Is a thin phone really that important?

Anna Scantlin
Contributing Editor from  Kansas City, MO
| August 24, 2013

Phone manufacturers always produce their phones based on what they think will sell, and the trend is always changing. 10-15 years ago the important thing was to keep the phone small. The next fad was to make sure the phone had a QWERTY keyboard. Shortly after the QWERTY keyboard fad hit, we wanted touchscreens. With the introduction of touchscreens we wanted to get rid of the physical QWERTY in favor of virtual QWERTY keyboards, both for usefulness and more space. Now we want bigger phones, which can certainly make sense to a degree; however, along with bigger phones we also seem to want thinner phones. But why?

In a recent report from Digital Trends, Chinese manufacturer BBK, who also owns Oppo, released the world's thinnest phone, the Vivo X3. This phone measures in at just 5.75mm thick. Compare that to the previous king of thin devices, the Huawei Ascend P6 that measured in at just 6.16mm thick. Even for such a thin phone, the device doesn't exactly skimp on the specs: 5-inch display, 1280x720 resolution, a 1.5 GHz quad-core processor and an 8-megapixel rear-facing camera all running on Android 4.2 Jelly Bean. But then you have "the compromise", and of course with the device being so thin it's no surprise that such a compromise comes in the form of battery life. The device uses a mere 2,000mAH battery.

I understand the appeal to thinner phones. It's smaller, in a way, so it would seem like it would fit in more places like pockets, purses and even in the hand better, and maybe for some people it does. But there comes a point where being too thin just becomes a cosmetic thing, and not necessarily making the phone any better. The fact that this phone only shaved off .41mm of thickness looks like they did it "just because". And the strange thing is, I'm willing to bet this phone is going to sell fairly well using that fact. There's nothing game-changing about the phone other than it's just "the thinnest". The company behind the phone even poses it in a humorous photo shoot, acting as a knife. I mean, maybe I'm missing something here; is this what having a thin phone is all about? So we can use it as some form of alternative cutlery in case we find we have dirtied our last knife before the dishes have been done?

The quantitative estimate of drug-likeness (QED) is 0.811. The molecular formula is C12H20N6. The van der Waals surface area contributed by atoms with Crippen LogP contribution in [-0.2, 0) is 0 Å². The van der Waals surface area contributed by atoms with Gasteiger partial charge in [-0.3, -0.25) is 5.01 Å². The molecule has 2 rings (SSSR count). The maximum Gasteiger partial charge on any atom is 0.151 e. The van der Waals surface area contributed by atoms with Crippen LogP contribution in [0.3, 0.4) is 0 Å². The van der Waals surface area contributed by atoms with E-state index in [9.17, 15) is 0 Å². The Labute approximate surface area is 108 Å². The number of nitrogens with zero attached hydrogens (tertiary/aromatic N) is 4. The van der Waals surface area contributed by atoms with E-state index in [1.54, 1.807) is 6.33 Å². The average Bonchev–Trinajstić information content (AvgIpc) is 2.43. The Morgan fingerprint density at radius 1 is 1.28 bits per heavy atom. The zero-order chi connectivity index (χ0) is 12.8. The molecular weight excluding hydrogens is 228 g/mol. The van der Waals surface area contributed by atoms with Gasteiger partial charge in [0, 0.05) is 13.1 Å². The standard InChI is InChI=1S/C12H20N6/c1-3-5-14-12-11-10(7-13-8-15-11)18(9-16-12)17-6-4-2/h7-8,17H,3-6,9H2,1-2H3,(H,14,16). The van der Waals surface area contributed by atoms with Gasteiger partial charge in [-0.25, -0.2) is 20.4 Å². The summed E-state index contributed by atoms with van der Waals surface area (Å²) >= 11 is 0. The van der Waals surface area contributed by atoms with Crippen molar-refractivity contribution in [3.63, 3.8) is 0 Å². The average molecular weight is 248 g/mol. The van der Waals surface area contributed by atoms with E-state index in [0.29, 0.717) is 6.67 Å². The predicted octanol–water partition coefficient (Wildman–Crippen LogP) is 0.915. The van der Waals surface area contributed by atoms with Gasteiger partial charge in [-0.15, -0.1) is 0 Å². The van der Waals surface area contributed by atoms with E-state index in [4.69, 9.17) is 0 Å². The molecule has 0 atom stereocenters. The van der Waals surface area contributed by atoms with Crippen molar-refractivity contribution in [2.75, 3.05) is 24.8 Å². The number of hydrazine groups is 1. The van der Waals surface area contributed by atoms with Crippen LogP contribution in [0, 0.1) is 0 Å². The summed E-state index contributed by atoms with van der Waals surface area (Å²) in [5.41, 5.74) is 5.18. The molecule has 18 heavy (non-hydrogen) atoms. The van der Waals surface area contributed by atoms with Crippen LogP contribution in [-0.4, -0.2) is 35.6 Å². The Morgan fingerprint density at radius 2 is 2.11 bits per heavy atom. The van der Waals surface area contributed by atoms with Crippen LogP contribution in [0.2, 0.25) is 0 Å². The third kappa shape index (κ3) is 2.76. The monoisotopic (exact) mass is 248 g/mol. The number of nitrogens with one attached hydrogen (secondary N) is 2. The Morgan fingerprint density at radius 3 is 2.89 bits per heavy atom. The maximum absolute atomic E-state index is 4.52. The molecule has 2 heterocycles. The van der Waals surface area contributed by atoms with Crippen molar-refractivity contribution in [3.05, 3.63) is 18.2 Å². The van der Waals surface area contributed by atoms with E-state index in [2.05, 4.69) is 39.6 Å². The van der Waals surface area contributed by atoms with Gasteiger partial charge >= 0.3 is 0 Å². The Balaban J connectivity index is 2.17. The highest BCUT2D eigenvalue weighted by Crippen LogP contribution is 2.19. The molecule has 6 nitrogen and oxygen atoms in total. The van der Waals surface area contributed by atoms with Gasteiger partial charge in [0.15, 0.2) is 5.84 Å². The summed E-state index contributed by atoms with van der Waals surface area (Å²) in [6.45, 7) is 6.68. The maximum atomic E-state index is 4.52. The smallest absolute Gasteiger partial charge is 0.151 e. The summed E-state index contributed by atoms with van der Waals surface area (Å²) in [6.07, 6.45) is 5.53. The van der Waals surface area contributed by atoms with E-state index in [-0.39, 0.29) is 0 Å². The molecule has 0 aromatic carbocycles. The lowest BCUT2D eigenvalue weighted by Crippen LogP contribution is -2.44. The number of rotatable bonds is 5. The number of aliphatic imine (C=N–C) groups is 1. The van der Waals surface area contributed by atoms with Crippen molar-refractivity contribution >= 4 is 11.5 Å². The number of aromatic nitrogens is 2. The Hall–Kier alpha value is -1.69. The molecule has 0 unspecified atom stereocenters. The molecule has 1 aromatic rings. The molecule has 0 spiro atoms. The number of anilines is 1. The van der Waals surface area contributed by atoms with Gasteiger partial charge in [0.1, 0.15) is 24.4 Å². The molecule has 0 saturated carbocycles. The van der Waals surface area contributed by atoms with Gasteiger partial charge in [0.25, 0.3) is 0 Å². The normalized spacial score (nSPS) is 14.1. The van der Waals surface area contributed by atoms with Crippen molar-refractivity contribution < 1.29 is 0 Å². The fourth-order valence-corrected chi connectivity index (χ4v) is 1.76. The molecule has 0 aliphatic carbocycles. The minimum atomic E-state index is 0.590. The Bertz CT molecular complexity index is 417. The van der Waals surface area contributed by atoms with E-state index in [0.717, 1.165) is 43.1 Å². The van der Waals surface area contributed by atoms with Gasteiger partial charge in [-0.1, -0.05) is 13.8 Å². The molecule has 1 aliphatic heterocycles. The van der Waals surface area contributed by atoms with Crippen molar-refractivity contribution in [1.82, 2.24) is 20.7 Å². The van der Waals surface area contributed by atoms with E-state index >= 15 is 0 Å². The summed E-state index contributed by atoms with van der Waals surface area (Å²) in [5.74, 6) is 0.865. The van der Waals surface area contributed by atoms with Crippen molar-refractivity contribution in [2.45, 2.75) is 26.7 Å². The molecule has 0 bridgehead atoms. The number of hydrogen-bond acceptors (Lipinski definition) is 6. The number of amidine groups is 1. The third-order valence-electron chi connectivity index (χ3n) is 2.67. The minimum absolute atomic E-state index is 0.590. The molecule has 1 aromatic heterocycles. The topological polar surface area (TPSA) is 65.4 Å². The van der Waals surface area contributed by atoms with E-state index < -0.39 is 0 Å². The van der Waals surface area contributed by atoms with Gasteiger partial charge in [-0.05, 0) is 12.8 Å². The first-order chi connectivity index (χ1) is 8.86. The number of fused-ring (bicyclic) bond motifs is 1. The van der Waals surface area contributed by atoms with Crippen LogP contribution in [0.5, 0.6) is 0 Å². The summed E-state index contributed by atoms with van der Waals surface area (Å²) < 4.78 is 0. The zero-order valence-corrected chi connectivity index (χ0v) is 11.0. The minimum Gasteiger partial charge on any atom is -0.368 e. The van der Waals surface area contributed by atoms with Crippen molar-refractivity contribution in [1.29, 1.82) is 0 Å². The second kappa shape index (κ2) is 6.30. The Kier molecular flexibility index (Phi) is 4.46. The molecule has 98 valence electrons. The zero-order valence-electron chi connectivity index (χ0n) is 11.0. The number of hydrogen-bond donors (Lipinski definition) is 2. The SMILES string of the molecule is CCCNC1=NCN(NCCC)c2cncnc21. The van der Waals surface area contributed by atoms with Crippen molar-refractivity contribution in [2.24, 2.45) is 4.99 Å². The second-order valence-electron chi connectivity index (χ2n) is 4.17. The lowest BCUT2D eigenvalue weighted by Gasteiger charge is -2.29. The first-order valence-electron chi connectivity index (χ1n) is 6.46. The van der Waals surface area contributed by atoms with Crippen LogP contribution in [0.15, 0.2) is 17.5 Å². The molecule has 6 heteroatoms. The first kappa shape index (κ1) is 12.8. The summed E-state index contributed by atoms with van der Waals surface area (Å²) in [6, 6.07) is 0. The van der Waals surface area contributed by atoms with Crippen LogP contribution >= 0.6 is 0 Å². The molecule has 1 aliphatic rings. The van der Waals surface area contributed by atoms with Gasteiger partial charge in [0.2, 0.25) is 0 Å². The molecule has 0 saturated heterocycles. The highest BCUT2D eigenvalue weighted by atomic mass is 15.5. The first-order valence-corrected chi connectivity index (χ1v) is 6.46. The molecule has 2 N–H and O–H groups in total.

Girl 1: Oh, pity. It seems I am out of clean knives. I guess we can't enjoy this eggplant after all.
Girl 2: Don't worry! I brought my phone with me!
Girl 1: Is there an app for that?
Girl 2: Nope!

Commence vegetable chop with the world's thinnest device.

But on a more serious note, I think thin phones definitely have a place in this world, but for the time being I feel like we should hold off trying to make the thinnest phone a big issue. Nobody is going to remember this by the time the next thinnest phone is released either; they're all made with similar materials and there's nothing to make the phone stand out other than the fact that it's... well, thin. I feel like in order to make thin phones really work, we need to wait until we have thin batteries that last for a crazy amount of time (which doesn't seem like it's that far off, if graphene batteries hold up to what they claim to be) and for a material that won't break so easily. A big issue with thin phones is that they don't have as much room for a solid construction, in turn making the phones more fragile than smartphones already are.

Don't get me wrong, I find thin phones to be beautiful, but I'm not willing to trade functionality in for a beautiful phone before we really have the technology available to us. Batteries are getting better, but at a very slow pace and certainly not enough to provide superb battery life in a 5.75mm thick smartphone, as we can clearly see. And it's not like we can't have thin phones, but there comes a point where "thin" becomes "too thin", and it really just starts to lose functionality in the name of cosmetic appearances. It's kind of like when big phones become too big; they can get to a point where the design becomes impractical.

What are your thoughts, readers? Would you rather have a thin phone over a phone with better battery life, or would you rather wait until thin phones can last as long as other phones on the market? Share your thoughts with us in the comments below!

Images via SoyaCincau, Digital Trends